Among the work laid out is further investigation into wild animals traded at Wuhan’s Huanan market, where a number of the first known patients worked and shopped. The virus is believed to have originated in bats before passing to humans, likely through an intermediary animal, but it remains unclear whether this crossover happened at the market or outside it, according to the WHO.
So far that market has proved a dead-end for animal clues: of the 336 samples from “frozen animal carcasses” that were tested in the market, none were positive for the virus, according to the November 5 report, which updated known figures on animal sampling.
Other research will involve looking back before December 2019 to review hospital records, death registers and disease surveillance data, and test stored blood samples to find any cases that appeared before those that are already known.
Unpublished government records obtained by the South China Morning Post indicated that Covid-19 cases were identified in Hubei province as early as November 17.
Daniel Lucey, an infectious disease expert at Georgetown University, said it was “implausible” that much of the work in the plan had not already been done by China’s own highly trained disease specialists, even if it was not made public.
“The chances appear very small that the investigation would find something that hasn’t been disclosed, if in fact these investigations have been done,” he said, adding that it was still worth getting scientists together on the ground “on the small chance something might come of it”.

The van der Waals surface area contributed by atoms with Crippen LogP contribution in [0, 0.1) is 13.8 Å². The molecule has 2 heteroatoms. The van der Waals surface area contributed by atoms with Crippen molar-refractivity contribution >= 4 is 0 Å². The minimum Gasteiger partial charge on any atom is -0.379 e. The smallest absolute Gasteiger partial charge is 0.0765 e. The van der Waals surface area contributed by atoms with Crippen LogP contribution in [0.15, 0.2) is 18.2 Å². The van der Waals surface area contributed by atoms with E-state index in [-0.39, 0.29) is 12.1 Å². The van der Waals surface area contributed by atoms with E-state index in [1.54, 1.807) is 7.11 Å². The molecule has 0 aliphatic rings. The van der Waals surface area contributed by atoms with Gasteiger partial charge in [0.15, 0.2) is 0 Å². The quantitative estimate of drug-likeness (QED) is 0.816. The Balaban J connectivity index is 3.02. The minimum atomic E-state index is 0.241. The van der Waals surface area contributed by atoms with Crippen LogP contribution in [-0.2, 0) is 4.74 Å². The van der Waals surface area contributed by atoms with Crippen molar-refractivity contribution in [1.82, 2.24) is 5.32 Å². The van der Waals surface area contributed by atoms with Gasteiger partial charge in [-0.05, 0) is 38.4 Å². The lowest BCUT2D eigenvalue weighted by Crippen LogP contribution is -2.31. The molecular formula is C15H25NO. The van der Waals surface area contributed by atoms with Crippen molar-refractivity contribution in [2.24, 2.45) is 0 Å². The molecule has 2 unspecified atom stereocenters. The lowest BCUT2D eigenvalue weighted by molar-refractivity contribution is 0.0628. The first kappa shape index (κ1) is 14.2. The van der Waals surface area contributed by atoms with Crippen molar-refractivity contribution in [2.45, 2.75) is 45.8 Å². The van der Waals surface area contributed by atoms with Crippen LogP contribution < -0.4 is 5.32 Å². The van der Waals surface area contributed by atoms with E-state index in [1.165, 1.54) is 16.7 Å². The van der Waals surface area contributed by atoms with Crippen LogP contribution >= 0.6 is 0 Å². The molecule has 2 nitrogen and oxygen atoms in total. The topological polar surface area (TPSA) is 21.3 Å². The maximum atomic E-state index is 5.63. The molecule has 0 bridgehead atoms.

Yanzhong Huang, a senior fellow for global health at the Council on Foreign Relations in Washington, said it was likely there was more work to be done in China, but a critical element would be whether the team would “receive the cooperation from the Chinese government to do this information digging”.
The origins of the virus have been a tense political issue as its spread around the world, with American and Chinese diplomats trading accusations over who was responsible for its spread amid deteriorating relations.
While the tenor of US international relations under the incoming Joe Biden administration is likely to shift, Biden’s team has also signalled in a policy statement that they will be looking to maintain a close watch on pandemic threats, including from China.
China has repeatedly said it worked closely with the WHO on tracing the origins, but has maintained that while the virus was first identified in China, that did not mean it originated in the country.
“Origin tracing is an ongoing process that may involve multiple countries and localities. We hope that all countries will adopt a positive attitude like China and carry out coordination and cooperation with the WHO,” foreign ministry spokesman Wang Wenbin said in September.
This point is echoed in the WHO team’s plan, which leaves open the possibility for similar research in other countries.
The plan also makes an omission, according to Huang: “They didn’t say anything about how confident they are in terms of achieving the objectives of identifying the origins of the outbreak.”
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This article WHO-backed probes move forward to try to shed light on early days of coronavirus first appeared on South China Morning Post